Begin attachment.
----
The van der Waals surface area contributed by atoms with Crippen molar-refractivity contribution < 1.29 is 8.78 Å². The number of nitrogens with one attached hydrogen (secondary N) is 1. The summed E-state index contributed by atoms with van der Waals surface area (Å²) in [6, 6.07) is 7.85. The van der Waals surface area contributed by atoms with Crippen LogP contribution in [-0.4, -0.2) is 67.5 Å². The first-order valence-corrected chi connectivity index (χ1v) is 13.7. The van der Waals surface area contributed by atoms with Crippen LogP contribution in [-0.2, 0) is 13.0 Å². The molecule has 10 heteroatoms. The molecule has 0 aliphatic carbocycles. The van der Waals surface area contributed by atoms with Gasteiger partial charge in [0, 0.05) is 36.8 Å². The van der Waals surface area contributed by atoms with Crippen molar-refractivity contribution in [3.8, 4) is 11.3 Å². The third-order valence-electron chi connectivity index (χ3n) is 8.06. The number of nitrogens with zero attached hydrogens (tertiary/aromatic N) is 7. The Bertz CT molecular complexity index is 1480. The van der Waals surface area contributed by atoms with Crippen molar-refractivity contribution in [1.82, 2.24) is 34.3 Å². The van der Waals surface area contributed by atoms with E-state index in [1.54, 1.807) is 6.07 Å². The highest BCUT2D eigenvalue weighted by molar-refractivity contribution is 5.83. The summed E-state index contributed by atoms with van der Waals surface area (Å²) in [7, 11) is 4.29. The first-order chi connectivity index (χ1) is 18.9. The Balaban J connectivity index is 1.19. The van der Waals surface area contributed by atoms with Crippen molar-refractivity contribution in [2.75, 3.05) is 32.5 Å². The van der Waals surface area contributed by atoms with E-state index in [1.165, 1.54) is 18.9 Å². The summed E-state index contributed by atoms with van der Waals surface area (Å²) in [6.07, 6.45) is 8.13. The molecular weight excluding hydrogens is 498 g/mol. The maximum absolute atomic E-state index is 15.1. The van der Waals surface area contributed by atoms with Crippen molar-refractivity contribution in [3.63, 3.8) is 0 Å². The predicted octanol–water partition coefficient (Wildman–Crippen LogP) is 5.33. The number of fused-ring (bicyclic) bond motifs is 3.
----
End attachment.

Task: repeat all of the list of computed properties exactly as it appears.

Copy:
The van der Waals surface area contributed by atoms with Crippen molar-refractivity contribution < 1.29 is 8.78 Å². The number of nitrogens with one attached hydrogen (secondary N) is 1. The summed E-state index contributed by atoms with van der Waals surface area (Å²) in [6, 6.07) is 7.85. The van der Waals surface area contributed by atoms with Crippen LogP contribution in [-0.4, -0.2) is 67.5 Å². The first-order valence-corrected chi connectivity index (χ1v) is 13.7. The van der Waals surface area contributed by atoms with Crippen LogP contribution in [-0.2, 0) is 13.0 Å². The molecule has 10 heteroatoms. The molecule has 0 aliphatic carbocycles. The van der Waals surface area contributed by atoms with Gasteiger partial charge in [0, 0.05) is 36.8 Å². The van der Waals surface area contributed by atoms with Crippen molar-refractivity contribution in [3.8, 4) is 11.3 Å². The third-order valence-electron chi connectivity index (χ3n) is 8.06. The number of nitrogens with zero attached hydrogens (tertiary/aromatic N) is 7. The Bertz CT molecular complexity index is 1480. The van der Waals surface area contributed by atoms with Crippen molar-refractivity contribution in [1.82, 2.24) is 34.3 Å². The van der Waals surface area contributed by atoms with E-state index in [1.54, 1.807) is 6.07 Å². The highest BCUT2D eigenvalue weighted by molar-refractivity contribution is 5.83. The summed E-state index contributed by atoms with van der Waals surface area (Å²) in [7, 11) is 4.29. The first-order chi connectivity index (χ1) is 18.9. The Balaban J connectivity index is 1.19. The van der Waals surface area contributed by atoms with Crippen molar-refractivity contribution in [2.75, 3.05) is 32.5 Å². The van der Waals surface area contributed by atoms with E-state index in [1.165, 1.54) is 18.9 Å². The summed E-state index contributed by atoms with van der Waals surface area (Å²) in [6.07, 6.45) is 8.13. The molecular weight excluding hydrogens is 498 g/mol. The maximum absolute atomic E-state index is 15.1. The van der Waals surface area contributed by atoms with Crippen molar-refractivity contribution in [3.63, 3.8) is 0 Å². The predicted octanol–water partition coefficient (Wildman–Crippen LogP) is 5.33. The number of fused-ring (bicyclic) bond motifs is 3.